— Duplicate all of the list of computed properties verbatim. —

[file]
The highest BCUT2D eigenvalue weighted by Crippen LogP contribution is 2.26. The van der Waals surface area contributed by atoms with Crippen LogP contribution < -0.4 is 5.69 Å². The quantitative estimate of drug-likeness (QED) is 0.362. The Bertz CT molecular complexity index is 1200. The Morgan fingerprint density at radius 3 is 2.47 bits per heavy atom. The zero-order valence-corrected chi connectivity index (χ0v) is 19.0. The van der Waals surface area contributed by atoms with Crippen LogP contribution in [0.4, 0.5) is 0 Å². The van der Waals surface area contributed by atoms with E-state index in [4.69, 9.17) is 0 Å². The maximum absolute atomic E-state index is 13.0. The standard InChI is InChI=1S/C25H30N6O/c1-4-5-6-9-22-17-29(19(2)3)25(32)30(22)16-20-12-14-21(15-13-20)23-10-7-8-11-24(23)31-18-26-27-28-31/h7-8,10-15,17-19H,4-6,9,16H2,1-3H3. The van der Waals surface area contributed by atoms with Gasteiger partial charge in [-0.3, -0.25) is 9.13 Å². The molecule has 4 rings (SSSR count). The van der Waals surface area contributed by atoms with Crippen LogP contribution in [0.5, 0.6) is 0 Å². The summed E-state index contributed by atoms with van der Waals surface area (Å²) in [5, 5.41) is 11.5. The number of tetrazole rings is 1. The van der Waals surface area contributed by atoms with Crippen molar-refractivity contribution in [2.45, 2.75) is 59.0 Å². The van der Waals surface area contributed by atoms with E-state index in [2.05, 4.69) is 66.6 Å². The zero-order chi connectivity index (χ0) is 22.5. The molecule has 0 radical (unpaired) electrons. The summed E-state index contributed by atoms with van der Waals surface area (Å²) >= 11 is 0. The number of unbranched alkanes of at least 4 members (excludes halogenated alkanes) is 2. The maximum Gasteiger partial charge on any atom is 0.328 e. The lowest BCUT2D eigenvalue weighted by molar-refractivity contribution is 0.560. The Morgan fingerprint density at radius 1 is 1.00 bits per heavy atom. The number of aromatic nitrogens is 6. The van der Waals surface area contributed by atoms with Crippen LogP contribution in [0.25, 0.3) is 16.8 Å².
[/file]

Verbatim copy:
The highest BCUT2D eigenvalue weighted by Crippen LogP contribution is 2.26. The van der Waals surface area contributed by atoms with Crippen LogP contribution < -0.4 is 5.69 Å². The quantitative estimate of drug-likeness (QED) is 0.362. The Bertz CT molecular complexity index is 1200. The Morgan fingerprint density at radius 3 is 2.47 bits per heavy atom. The zero-order valence-corrected chi connectivity index (χ0v) is 19.0. The van der Waals surface area contributed by atoms with Crippen LogP contribution in [0.4, 0.5) is 0 Å². The van der Waals surface area contributed by atoms with E-state index in [4.69, 9.17) is 0 Å². The maximum absolute atomic E-state index is 13.0. The standard InChI is InChI=1S/C25H30N6O/c1-4-5-6-9-22-17-29(19(2)3)25(32)30(22)16-20-12-14-21(15-13-20)23-10-7-8-11-24(23)31-18-26-27-28-31/h7-8,10-15,17-19H,4-6,9,16H2,1-3H3. The van der Waals surface area contributed by atoms with Gasteiger partial charge in [-0.3, -0.25) is 9.13 Å². The molecule has 4 rings (SSSR count). The van der Waals surface area contributed by atoms with Crippen LogP contribution in [0.5, 0.6) is 0 Å². The summed E-state index contributed by atoms with van der Waals surface area (Å²) in [5, 5.41) is 11.5. The number of tetrazole rings is 1. The van der Waals surface area contributed by atoms with Crippen molar-refractivity contribution in [2.45, 2.75) is 59.0 Å². The van der Waals surface area contributed by atoms with E-state index in [2.05, 4.69) is 66.6 Å². The zero-order chi connectivity index (χ0) is 22.5. The molecule has 0 radical (unpaired) electrons. The summed E-state index contributed by atoms with van der Waals surface area (Å²) >= 11 is 0. The number of unbranched alkanes of at least 4 members (excludes halogenated alkanes) is 2. The maximum Gasteiger partial charge on any atom is 0.328 e. The lowest BCUT2D eigenvalue weighted by molar-refractivity contribution is 0.560. The Morgan fingerprint density at radius 1 is 1.00 bits per heavy atom. The number of aromatic nitrogens is 6. The van der Waals surface area contributed by atoms with Crippen LogP contribution in [0.25, 0.3) is 16.8 Å².